As we arrive a few of the endangered birds are feeding in the fields. From a distance they look like water buffalos. A 217-hectare conservation area was created here in 2006 and according to protection officer Buth Sambath the population of the birds has grown from 30 in 2003 to 238 last year. It is also relatively unknown and we are the first visitors the sanctuary has received that month.
Sambath allows us to look at the birds through his binoculars as more swoop in from the horizon. They land like paratroopers. On leaving I am struck by the eco-potential of this area where there is neither homestay nor guest house.
South Western Beauty
Cambodia’s southern coastline and the islands off it are said to be the country’s tourism future. However, it is the southwest of the country that has the greater appeal.
Largely due to the efforts of Wildlife Alliance, Koh Kong rivals Mondulkiri for the province of most outstanding beauty in Cambodia. The village of Ta Tai has the most beautiful setting. Both Rainbow Lodge and Four Rivers arrange trips up and down river, with the former also organising treks in the surrounding countryside and to the waterfall.
Like most provincial capitals, the greatest charm of Koh Kong lies on its doorstep. Peam Kaosoap Wildlife Sanctuary consists of 23,750 hectares of dense mangrove forests. The recent construction of a walkway has opened these up to domestic tourists. We took a boat to the floating fishing village of Kaosoap, passing through the mangrove forests through to the open waters.
It’s Grim up West
The road from the capital to Pailin is long and one we covered many a time. Though the spectacular riverfront and early morning bustle as people visit the market or take the boat to school in Kampong Chhnang is interesting, apart from that the journey is best made with a good book.
Battambang is easily the best place to break the journey. Cambodia’s second city has accommodation for all budgets, and in Phare Ponleu Selpak has one of the most interesting community arts projects in the country running various projects from graphic arts to music. However, it is the circus that Phare is best known for. Much more than something to take the kids too, if you time your visit for one of the performances you are in for a treat.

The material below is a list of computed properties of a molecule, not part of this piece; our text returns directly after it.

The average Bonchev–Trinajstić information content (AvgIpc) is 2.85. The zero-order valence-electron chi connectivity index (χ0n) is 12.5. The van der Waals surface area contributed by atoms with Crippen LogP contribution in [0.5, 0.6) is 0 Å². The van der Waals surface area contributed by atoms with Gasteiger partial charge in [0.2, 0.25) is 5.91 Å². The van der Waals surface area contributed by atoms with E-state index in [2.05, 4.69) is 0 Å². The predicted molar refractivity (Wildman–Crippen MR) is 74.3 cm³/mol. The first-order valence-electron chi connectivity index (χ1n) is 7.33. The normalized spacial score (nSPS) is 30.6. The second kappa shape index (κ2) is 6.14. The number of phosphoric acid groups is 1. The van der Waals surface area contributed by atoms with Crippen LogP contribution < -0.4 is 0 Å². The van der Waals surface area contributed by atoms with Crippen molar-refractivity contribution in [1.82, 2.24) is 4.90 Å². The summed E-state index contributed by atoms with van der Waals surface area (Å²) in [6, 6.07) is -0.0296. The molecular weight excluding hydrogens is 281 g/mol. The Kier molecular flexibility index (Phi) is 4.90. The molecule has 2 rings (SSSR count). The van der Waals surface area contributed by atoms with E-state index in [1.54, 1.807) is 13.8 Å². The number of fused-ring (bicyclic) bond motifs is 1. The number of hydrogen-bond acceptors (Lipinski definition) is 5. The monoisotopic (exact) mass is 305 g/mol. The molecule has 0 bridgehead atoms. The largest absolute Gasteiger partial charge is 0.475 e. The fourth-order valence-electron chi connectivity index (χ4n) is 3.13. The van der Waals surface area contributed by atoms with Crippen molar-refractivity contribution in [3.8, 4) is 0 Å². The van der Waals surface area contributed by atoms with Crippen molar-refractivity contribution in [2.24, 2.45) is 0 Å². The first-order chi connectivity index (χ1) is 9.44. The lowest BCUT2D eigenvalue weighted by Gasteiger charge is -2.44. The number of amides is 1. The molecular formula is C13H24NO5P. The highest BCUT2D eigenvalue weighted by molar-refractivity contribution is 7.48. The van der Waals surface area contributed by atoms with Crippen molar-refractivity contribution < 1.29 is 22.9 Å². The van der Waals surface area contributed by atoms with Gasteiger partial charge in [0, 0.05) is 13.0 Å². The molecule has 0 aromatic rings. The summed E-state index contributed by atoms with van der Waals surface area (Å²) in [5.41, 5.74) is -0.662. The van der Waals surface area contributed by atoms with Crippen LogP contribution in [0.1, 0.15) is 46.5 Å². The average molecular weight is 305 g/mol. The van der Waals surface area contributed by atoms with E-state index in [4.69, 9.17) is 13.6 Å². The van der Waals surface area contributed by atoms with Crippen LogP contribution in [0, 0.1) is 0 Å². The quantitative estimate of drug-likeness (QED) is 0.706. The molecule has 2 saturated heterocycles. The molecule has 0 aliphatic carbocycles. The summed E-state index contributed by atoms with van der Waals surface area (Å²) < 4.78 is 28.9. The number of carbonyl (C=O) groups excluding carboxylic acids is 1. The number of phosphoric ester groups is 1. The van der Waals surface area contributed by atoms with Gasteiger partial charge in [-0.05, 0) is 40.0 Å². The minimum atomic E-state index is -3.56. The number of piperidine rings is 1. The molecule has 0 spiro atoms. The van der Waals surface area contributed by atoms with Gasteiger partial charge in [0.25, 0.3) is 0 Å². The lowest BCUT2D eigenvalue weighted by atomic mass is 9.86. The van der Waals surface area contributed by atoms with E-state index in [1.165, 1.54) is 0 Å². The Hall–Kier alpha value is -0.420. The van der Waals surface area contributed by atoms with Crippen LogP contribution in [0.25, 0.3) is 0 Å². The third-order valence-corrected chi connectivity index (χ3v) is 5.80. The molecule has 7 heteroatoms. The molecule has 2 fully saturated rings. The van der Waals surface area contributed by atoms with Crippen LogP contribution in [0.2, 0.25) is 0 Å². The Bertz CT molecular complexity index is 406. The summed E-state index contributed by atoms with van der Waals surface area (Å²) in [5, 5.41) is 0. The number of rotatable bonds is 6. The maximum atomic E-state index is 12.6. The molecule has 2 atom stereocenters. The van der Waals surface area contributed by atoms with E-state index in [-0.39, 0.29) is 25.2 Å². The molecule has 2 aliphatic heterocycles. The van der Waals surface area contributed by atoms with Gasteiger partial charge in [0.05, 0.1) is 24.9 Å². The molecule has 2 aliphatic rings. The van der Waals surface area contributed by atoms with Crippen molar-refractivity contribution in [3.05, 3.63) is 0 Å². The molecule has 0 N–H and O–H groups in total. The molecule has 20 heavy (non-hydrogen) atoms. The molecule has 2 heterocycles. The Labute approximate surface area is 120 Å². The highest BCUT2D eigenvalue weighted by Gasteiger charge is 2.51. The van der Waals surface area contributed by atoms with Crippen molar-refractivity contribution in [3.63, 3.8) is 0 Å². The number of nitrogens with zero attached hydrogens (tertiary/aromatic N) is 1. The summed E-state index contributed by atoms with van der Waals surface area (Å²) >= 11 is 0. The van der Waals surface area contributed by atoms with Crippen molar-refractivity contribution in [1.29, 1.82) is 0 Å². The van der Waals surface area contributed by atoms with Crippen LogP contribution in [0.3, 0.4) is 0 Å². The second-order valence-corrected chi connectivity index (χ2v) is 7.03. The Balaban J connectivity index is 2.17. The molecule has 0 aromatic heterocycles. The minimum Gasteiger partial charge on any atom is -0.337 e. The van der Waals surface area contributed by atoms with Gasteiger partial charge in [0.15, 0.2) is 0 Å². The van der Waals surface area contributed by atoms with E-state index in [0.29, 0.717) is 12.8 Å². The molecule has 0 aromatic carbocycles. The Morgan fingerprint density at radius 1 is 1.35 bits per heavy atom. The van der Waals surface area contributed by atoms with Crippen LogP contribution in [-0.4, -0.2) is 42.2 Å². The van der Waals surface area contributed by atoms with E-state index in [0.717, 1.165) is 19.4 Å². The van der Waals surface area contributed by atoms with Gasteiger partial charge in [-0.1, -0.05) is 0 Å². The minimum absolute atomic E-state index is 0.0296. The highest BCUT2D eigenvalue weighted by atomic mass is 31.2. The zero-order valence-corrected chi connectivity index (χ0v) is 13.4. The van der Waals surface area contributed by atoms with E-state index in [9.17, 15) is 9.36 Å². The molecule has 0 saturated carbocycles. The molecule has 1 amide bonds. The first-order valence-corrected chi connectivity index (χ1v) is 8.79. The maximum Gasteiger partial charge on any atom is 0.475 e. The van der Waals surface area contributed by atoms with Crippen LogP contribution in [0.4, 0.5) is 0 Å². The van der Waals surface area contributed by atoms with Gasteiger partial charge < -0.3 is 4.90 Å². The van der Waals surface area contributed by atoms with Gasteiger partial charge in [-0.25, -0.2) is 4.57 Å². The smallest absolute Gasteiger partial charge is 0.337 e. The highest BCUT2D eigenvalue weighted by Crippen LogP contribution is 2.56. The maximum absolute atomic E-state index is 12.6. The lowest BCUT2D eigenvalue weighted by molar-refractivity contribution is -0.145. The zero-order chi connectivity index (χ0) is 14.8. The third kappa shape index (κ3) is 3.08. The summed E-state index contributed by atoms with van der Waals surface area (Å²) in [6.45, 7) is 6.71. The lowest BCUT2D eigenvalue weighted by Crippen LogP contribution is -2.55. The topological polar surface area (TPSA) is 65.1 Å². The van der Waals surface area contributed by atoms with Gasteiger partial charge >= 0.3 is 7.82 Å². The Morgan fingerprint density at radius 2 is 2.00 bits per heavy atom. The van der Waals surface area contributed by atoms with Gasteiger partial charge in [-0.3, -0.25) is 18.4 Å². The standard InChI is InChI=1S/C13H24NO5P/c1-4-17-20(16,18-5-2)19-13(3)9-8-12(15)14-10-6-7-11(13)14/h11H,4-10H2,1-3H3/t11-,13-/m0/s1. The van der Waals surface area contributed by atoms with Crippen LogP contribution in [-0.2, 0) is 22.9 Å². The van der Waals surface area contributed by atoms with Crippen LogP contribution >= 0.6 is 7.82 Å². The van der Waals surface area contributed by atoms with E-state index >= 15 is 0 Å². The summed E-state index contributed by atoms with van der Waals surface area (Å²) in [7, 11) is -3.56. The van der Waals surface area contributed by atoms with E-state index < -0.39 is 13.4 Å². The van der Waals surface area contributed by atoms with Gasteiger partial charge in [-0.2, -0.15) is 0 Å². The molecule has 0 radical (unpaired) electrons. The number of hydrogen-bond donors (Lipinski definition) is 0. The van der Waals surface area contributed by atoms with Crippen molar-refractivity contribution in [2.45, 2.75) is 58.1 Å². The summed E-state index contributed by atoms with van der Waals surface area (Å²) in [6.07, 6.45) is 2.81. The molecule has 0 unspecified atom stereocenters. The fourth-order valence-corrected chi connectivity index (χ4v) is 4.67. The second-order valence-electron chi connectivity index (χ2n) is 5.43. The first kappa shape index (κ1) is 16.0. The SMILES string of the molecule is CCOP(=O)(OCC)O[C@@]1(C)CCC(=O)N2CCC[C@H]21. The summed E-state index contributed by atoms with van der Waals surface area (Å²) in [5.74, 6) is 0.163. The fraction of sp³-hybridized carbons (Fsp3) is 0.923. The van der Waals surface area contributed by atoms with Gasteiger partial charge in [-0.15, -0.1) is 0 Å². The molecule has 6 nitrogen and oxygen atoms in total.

The terrain becomes more interesting the closer you get to Pailin with paddy fields yielding to hills. Pailin is about two things: diamonds and casinos. The latter are low budget affairs where farmers from across the Thai border arrive with 20 baht notes to wager. Diamonds are fast becoming a thing of the past. A dwindling number of traders have their stalls at the foot of Phnom Yat where they process the precious mineral. One of the traders, Mut Sary, informs us that some of the miners have turned to farming, although he says he will continue his profession as long as there is a market.
At the top of Phnom Yat is a pagoda built in 1922 and dedicated to grandmother Yat, a Burmese nun who was the first to meditate here. Stonemasons are working on restoring the old stupa, while security guards try to protect the holy mount from illegal diamond digging.
Instead of backtracking to Battambang we take the road north to Poipet. As the sun sets and the heavens open we realise the folly of our decision. Our vehicle skids along the glistening surface like Bambi on ice. Eventually the lights of Cambodia’s north western frontier town appear in the distance and tired we drag ourselves to a basic hotel.
We wake to receive two pieces of bad news. Last night’s journey proved too much for our not so trusty steed and our driver will have to take it back to Siem Reap for repairs. Also, fighting has once more erupted, this time further along the border near O’Smach in Oddar Meanchey province – our final destination. Over the next few days, a reported 17 people will die on both sides.
Poipet is not the sort of town that you have tears to depart early. Casinos and second hand clothes stores seem de rigueur here. My final war conference with Bernie Leo is held in Sisophon in Banteay Meanchey province. Once more discretion won out, a decision made much easier by Sisophon’s lack of charm and the pessimistic prognosis for our vehicle that will take several days to repair.
I hail a taxi and return back to Phnom Penh, almost three months to the day since we first departed. We have travelled to each of the country’s provinces and on two separate occasions narrowly avoided fighting.
My outstanding memory, apart from the willingness of the people to tell us their story at all times, is of the tranquillity of the country. The beauty of the far northeast and southwestern corners, bird sanctuaries established in the middle of nowhere and boat trips through deserted waterways. It is a path I feel most fortunate to have trodden.